Do Offshore Wind Turbines Impact Fishing?
Wind farms seem to be popping up everywhere. But what's the ultimate cost to fishermen?
Offshore wind seems poised to set sail on U.S. coasts. According to the Department of Energy, the burgeoning electricity source has the potential to generate more than 2,000 gigawatts (GW) of capacity per year—nearly double the nation’s current electricity use. Last fall, the Interior Department announced the commencement of construction on the nation’s first commercial scale wind farm, 15 miles off Martha’s Vineyard, and approved a deal for the second off Rhode Island. The Biden administration aspires to launch 16 such sites by 2025 and generate 30 GW of energy by 2030. But what impact will all the construction have on wildlife and fishing? A 10-year, $11 million U.S. Wind and University of Maryland study aims to find out.
Wind is the fastest growing energy source in the U.S., providing 42 percent of the country’s new energy in 2020. So far, most of that has come from land-based wind turbines. But, faster and steadier offshore wind speeds offer more potential. And as the cost of efficiently harnessing offshore wind has plummeted, that potential has soared.
But the hubs of the newest and most efficient offshore wind turbines extend nearly 300 feet in the air and their ocean-bottom foundations reach an average depth of 165 feet. U.S. Wind, based in Baltimore, will partner with the University of Maryland to study how these massive structures, and their construction, will impact marine mammals, fish, and birds.
“We’re really pleased with this continued partnership with U.S. Wind on important questions related to the environmental impacts of offshore wind development,” said Peter Goodwin, president of the university’s Center for Environment Science, which will lead the research effort. “We look forward to working with them along with state and federal agencies to help make the best decisions to minimize impacts to the environment.”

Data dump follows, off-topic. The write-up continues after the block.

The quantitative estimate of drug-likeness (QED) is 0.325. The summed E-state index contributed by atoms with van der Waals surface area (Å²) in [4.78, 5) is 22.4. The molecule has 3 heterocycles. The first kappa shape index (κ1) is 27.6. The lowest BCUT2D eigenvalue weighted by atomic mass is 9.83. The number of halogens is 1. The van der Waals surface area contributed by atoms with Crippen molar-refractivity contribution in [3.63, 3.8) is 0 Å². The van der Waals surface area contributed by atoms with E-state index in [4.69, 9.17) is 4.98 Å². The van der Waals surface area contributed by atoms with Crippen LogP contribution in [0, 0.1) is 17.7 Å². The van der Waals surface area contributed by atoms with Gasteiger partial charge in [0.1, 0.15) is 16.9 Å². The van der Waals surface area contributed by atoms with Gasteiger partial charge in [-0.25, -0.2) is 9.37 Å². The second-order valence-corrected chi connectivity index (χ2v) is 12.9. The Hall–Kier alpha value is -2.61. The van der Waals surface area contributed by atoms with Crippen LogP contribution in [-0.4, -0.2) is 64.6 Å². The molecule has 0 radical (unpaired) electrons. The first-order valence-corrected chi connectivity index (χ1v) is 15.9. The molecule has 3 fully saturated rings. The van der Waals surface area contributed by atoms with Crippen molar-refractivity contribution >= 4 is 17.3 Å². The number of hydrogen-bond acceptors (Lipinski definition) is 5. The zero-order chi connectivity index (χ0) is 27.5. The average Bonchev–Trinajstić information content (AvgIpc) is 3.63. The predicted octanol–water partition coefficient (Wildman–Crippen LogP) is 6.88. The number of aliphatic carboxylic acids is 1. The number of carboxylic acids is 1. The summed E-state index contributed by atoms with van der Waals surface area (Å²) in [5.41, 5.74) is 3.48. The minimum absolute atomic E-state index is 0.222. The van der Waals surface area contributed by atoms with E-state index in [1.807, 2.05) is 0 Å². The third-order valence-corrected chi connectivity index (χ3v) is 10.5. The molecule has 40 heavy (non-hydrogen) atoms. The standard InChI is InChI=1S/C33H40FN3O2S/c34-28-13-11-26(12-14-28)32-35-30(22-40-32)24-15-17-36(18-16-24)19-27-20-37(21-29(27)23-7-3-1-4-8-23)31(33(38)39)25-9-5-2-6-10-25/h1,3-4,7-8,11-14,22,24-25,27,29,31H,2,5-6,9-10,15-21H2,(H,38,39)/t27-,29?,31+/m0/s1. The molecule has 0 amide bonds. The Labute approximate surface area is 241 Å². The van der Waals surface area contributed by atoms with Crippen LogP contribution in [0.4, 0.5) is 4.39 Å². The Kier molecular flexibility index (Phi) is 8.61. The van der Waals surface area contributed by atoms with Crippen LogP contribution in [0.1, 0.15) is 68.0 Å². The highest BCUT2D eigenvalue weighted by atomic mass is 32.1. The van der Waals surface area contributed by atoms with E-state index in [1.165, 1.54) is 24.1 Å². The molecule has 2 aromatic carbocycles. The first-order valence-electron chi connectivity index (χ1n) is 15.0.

But not everyone is pleased. A lone standoff last fall between a fishing boat and one of U.S. Winds’ giant research vessels symbolized the grievances of a key constituency: the ocean fishing community. Fishermen expressed concerns about damage to their equipment, disruption of the fishing grounds, and even the loss of their way of life. Annie Hawkins, the executive director of the Responsible Offshore Development Alliance, a trade association representing commercial fishermen, told the Guardian, “The fishing industry feels very strongly that they still do not have a meaningful voice in the process nor an authentic seat at the table.”
Wind-industry heads counter that their projects will leave vast ocean spaces open to fishermen, that their study will prepare them to respond to concerns, and that the turbines may, in fact, offer new opportunities for the fishing industry. The study aims to determine, for example, whether structure-oriented black sea bass will form large aggregations around turbine foundations. With all the wind on the horizon, though, another emerging technology may change the equation again, before the U.S. Wind research is complete, and move everything farther from the shores: floating turbines.